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    This paper presents the current situation of native Japanese speakers teaching Japanese in New Zealand high schools through my own teaching experience, and from data of the chronological changes in the number of students who are learning Japanese and other languages at New Zealand high schools. According to the organization Education Counts, the number of students who are learning Japanese has declined almost every year between 2004 and 2009. The total number of those learning Japanese in 2009 was almost 80% of those in 2004 although the 2009 figure shows that Japanese is still the second most popular foreign language among high school students in New Zealand. On the contrary, the number studying Spanish and Chinese has increased dramatically, and doubled in the same period. That for Chinese is still very small, but that for Spanish could become larger than for Japanese in the near future if Spanish grows at a constant rate. These facts seem to reflect the Japanese economic recession and the strengthening of the economic relationship between New Zealand and China, and between New Zealand and South American countries. But we need to research this issue more deeply to verify the data. Due to the above situation, the number of schools offering Japanese courses has been declining and at the same time the positions for teaching Japanese have also been decreasing gradually. Many full time positions have become part time ones, and the latter are disappearing. Therefore, teachers of Japanese are now facing difficulties in obtaining positions in New Zealand. Despite the above situation, there are still some Japanese language teachers who can maintain their students' numbers, and even some who have been able to increase the number. My observation is that they are utilizing very innovative and inspiring teaching methods in their classes such as computer assisted learning programmes, stimulating group work and so on. It should be very valuable to research those teachers' teaching methods to clarify how they have been motivating their students. As a result of the current situation, many Japanese language teachers need to teach not only Japanese language, but also other subjects. To teach subjects other than Japanese in English can be very challenging for Japanese trained native speakers, especially because of the difficulties of classroom management in those other subjects. At tertiary institutions for teacher training in New Zealand, students receive very thorough training in classroom management techniques, as well as about how to teach more than two subjects. Therefore, I believe that native Japanese speakers who are willing to teach Japanese at any high school in New Zealand need to have teacher training at a tertiary institution in New Zealand before they actually undertake work at schools.
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  • Tetsuya Endo
    Type: Article
    2010 Volume 17 Pages 30-39
    Published: June 19, 2010
    Released: April 15, 2017
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    1. No direct military threats exist against New Zealand. (Geo-politically, New Zealand is the most favored nation in the world) 2. New Zealand has great interests in the peace and stability of the South Pacific Countries. 3. New Zealand maintains very dose defense relations with Australia. 4. New Zealand has been developing close relations with Asia. 5. New Zealand, as a constructive member of the international community, actively participates in the multilateral peace-keeping and peace-building activities. 6. New Zealand keeps an unique non-nuclear policy. (Defense relations between New Zealand and the U.S.A. under ANZUS have been suspended, but the bilateral relations between the two countries have been improved.)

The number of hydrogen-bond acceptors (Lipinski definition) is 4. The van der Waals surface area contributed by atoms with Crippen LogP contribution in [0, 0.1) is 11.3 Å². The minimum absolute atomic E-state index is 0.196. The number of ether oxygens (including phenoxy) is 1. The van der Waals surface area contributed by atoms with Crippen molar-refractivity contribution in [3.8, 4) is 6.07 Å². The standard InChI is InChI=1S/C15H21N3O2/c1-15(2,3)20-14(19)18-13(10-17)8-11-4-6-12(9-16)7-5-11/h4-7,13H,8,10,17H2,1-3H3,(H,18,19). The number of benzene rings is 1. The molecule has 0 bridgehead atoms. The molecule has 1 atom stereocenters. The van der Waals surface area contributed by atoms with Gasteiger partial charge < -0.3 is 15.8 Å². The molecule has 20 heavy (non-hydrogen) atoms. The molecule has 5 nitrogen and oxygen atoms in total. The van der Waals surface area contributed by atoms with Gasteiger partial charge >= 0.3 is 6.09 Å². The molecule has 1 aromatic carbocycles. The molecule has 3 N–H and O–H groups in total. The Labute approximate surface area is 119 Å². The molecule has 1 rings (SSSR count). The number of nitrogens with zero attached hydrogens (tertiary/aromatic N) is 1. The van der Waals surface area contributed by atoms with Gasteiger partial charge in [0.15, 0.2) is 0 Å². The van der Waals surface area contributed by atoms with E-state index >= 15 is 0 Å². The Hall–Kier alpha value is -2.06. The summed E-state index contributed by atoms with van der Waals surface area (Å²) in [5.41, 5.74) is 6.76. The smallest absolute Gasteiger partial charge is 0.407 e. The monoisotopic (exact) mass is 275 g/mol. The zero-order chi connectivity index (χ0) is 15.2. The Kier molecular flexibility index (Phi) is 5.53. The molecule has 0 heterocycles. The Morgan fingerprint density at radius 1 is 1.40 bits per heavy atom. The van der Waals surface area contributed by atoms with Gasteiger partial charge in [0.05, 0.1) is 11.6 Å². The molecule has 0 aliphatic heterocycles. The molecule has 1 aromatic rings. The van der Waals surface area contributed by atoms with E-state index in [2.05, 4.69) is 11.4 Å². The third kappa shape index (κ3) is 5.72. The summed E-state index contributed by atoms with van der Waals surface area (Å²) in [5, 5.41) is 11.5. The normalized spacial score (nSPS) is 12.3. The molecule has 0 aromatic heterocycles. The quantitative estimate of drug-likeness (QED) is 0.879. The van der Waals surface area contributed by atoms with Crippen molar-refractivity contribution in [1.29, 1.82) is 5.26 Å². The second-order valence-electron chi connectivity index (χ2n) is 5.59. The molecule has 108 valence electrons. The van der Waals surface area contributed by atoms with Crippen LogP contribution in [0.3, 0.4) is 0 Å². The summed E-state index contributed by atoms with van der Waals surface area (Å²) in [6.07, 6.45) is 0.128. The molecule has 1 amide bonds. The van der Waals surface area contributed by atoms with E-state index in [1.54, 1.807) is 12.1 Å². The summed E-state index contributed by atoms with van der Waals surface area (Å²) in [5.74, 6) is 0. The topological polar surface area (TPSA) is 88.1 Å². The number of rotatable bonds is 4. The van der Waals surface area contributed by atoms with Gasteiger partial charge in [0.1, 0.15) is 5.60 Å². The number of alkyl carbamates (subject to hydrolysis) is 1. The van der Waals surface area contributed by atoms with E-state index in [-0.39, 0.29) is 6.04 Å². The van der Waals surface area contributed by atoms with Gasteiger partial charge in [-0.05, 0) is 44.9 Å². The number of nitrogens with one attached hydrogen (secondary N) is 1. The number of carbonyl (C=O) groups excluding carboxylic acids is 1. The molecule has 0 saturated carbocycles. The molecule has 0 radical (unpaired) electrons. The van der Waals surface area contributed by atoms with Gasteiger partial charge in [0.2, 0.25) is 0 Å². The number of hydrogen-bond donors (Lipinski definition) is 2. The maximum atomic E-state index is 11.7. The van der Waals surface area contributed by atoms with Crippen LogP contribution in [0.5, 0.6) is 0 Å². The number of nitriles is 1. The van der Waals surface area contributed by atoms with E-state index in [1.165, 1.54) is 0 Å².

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  • Eiji Yamamoto
    Type: Article
    2010 Volume 17 Pages 40-47
    Published: June 19, 2010
    Released: April 15, 2017
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    The theme of this paper is to examine the situation of Human Rights in New Zealand using the documents which submitted by New Zealand Government and some organizations for the Universal Periodic Review by the United Nations. Especially, the document called "Shadow Reports" by New Zealand Law Society Human Rights Committee (NZLSHRC) is strong effect on the government's policies and its domestic legislation. These issues are covered very broadly. especially on the constitutional matters, such as the role of the NZ Bill of Rights Act. Treaty of Waitangi and Immigration Bill 2007. The paper will introduce the history of human rights in New Zealand and explore the sources and scope of New Zealand's international human rights obligations. particularly in relation to the history of her constitution.
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  • Michio YAMAOKA
    Type: Article
    2010 Volume 17 Pages 48-52
    Published: June 19, 2010
    Released: April 15, 2017
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  • Type: Appendix
    2010 Volume 17 Pages 53-54
    Published: June 19, 2010
    Released: April 15, 2017
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  • Type: Appendix
    2010 Volume 17 Pages 55-
    Published: June 19, 2010
    Released: April 15, 2017
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  • Type: Appendix
    2010 Volume 17 Pages 56-58
    Published: June 19, 2010
    Released: April 15, 2017
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  • Type: Appendix
    2010 Volume 17 Pages 59-60
    Published: June 19, 2010
    Released: April 15, 2017
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  • Type: Appendix
    2010 Volume 17 Pages App1-
    Published: June 19, 2010
    Released: April 15, 2017
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  • Type: Cover
    2010 Volume 17 Pages Cover2-
    Published: June 19, 2010
    Released: April 15, 2017
    JOURNALS FREE ACCESS
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  • Type: Cover
    2010 Volume 17 Pages Cover3-
    Published: June 19, 2010
    Released: April 15, 2017